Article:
Four Myths Regarding Iron Water
By Emily Jansson, Nancy’s Notions guest blogger
This year, I demonstrated irons at Quilt Expo 2015, and I realized just how much conflicting information there is surrounding iron maintenance. I wanted to clear up a few things on the subject—for the sake of irons everywhere, and their owners’ peace of mind.
A few things to be aware of:
Myth #1: “Fill your iron with regular tap water.”
This is false. Most high-quality iron manufacturers state that you can use regular tap water in your iron. However, most iron manufacturers have never lived in the Midwestern United States. They cannot possibly fathom the levels of limescale and sediment in our water. Don’t do it.
If you don’t believe me, read your iron manuals—you’ll notice some fine print that says extra-hard water will need to be diluted. Just go the safe route and refrain from tap water entirely—especially if you live in the Midwest or have well water.
False… and true. Okay, okay—this is a tough one to explain. Truly distilled water is a perfectly lovely thing to put in your iron’s reservoir—in theory. However, it’s really not a good idea for most irons. Here’s why:
Distilled water has no solid minerals in it. It’s been super-heated and turned into steam and then collected (rather like what a dehumidifier does in your house). Distilled water is pure water. Unfortunately, pure water molecules are hungry to get their atomic hands on carbon dioxide from their environment, making the water mildly acidic and prone to corroding metals. Irons are made of metal. Savvy?
The true part comes in for some irons that specifically state in the manual that you CAN use distilled water. These irons contain innards that are made of specific anti-corrosive materials.
If you don’t have a manual that says you can use distilled water, I’d suggest you stay away. It’s best to stay on the safe side.
False. Deionized water is cheaper than distilled, and is defined as water that has had ions removed. Therefore, it is desperate for positively-charged ions. Putting water that’s starved for ions in anything electronic is a bad idea.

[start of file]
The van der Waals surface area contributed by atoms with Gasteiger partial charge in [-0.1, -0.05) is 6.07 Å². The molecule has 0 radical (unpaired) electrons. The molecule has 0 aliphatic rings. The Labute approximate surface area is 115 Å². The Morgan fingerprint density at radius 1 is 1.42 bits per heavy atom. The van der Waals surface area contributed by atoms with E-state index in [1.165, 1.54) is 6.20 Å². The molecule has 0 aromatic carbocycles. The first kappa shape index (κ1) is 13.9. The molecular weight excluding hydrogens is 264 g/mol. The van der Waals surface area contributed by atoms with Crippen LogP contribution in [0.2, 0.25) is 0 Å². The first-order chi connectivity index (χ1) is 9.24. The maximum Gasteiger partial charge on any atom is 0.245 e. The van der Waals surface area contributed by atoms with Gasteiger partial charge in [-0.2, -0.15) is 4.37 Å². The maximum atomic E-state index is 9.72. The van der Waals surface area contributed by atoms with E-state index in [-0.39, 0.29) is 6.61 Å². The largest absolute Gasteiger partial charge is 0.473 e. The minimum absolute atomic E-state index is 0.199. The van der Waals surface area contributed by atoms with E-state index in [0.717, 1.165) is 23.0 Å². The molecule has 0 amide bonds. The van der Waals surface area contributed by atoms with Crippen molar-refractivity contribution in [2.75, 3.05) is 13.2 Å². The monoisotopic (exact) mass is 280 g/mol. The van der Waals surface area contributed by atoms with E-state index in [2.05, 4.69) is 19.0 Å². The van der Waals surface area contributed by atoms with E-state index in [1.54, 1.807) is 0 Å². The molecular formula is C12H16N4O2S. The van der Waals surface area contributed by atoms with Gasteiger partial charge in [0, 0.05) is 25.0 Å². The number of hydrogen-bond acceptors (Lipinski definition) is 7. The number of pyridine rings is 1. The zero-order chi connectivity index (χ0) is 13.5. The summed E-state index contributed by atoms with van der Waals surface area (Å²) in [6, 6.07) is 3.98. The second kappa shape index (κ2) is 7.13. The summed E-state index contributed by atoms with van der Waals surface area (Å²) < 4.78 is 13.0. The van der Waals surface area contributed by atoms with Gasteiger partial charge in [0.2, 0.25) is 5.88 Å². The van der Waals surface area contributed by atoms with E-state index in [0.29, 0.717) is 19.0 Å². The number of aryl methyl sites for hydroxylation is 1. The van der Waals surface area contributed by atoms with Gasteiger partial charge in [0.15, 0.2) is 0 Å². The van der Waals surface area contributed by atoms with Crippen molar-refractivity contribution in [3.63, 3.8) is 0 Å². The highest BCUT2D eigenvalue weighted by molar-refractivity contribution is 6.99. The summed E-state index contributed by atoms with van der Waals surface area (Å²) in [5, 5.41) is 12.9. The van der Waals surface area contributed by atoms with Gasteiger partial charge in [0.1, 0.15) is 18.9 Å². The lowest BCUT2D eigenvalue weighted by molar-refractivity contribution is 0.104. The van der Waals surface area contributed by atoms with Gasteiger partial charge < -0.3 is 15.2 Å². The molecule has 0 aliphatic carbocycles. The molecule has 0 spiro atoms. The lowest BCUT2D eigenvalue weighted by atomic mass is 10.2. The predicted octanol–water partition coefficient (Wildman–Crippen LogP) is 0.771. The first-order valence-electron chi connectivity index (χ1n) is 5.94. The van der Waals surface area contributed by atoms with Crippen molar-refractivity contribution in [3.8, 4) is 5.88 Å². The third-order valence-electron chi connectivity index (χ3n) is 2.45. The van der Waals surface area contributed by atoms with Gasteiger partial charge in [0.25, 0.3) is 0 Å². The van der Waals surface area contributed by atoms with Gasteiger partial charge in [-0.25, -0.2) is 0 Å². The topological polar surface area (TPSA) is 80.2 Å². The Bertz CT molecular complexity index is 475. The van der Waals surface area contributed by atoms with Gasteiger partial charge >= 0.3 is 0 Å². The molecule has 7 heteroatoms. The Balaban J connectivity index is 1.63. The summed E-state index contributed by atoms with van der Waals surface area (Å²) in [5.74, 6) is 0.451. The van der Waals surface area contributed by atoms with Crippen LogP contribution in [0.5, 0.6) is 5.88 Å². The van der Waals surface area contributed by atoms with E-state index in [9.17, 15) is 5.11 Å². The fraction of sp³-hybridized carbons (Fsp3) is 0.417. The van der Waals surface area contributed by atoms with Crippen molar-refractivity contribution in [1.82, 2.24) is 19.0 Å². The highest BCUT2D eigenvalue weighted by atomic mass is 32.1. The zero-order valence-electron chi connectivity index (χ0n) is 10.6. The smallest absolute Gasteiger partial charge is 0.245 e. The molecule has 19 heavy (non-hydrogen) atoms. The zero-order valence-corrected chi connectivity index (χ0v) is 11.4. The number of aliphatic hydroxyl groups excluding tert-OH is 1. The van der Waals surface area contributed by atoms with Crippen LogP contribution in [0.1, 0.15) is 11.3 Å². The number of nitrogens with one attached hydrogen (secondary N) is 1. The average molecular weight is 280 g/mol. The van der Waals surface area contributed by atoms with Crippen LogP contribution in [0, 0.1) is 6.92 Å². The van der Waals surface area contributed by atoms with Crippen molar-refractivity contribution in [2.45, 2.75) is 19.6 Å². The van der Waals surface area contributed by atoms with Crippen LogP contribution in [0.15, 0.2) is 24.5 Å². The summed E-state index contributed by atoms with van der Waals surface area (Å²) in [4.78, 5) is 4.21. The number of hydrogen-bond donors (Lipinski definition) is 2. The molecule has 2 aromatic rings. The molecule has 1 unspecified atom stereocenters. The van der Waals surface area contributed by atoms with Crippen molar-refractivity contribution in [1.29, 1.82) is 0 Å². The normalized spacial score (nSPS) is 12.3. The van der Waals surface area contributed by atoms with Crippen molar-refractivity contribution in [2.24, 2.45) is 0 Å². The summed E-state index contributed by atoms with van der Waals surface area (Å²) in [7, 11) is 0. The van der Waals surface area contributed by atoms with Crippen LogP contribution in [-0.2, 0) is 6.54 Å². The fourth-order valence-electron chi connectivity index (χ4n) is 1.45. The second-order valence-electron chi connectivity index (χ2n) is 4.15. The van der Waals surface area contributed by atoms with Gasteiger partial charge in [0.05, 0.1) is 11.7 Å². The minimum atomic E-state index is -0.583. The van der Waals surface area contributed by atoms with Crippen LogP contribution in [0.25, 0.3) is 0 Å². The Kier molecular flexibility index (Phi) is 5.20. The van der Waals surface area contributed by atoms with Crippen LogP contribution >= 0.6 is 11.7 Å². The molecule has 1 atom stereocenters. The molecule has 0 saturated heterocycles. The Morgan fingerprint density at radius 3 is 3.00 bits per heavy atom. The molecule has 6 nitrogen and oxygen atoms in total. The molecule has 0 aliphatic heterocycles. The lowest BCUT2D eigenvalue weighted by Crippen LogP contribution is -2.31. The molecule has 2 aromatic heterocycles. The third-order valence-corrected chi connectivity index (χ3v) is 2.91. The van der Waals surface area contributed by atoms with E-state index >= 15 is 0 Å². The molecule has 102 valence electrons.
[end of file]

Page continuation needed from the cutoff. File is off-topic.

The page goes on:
You’ve got alternating current flowing through your iron, and a bunch of working metal parts. Add deionized water to that, and you’ll have a temperamental beast in no time.
Nope. Often, spring waters are full of minerals, which are great for your health, but not so much for your iron. Minerals are solids that can gunk up your reservoir and steam vents.
“So what kind of water am I supposed to use?”
Easy. Use filtered tap water. Water that’s been filtered through something like a Brita has most of the solid particles filtered out of it. If you have a refrigerator with an icemaker and water dispenser, this is even better, as most refrigerator filters will even filter out the sodium that’s present from water softeners.
When someone tells me their iron spits or dribbles from the soleplate, the first thing I ask them is whether they’re filling it with tap water (the answer to this question is very often, “yes.”).
What’s probably happening here: sediments and limescale are accumulating on the gaskets controlling your steam vents, preventing a proper seal—and causing leakage.
The fix? You can improve the situation by filling the reservoir with clean, filtered water, turning the iron onto high, and pumping the manual steam button.
As you do this, use your other hand to move the steam control lever back and forth from no-steam to full-steam, and back again. This raises and lowers the steam gaskets, and will hopefully dislodge some of the sediment on the gaskets as they rise and sink in the steam vents.
The final word…
Please don’t use vinegar in your iron unless the manual specifically says you can. Vinegar can react with some rubbers and plastics (like gaskets and the reservoir itself), wreaking havoc on your iron’s innards. I learned this the hard way on my steamer.
Try and be diligent with emptying your iron of water when you’re finished. Empty the reservoir while the iron is still hot, and leave the lid open to help any stray droplets evaporate.
Proper iron maintenance can really improve the life expectancy of a unit. Sometimes irons simply conk out on us. Things happen. Make sure the iron has a good warrantee. Better yet, purchase from Nancy’s Notions. Nancy’s promise, made more than 30 years ago, still stands today—at Nancy’s Notions, your 100% satisfaction is guaranteed. If for any reason, any product does not meet your expectations, simply return it for an exchange, refund, or credit of the purchase price.
Bye for now,
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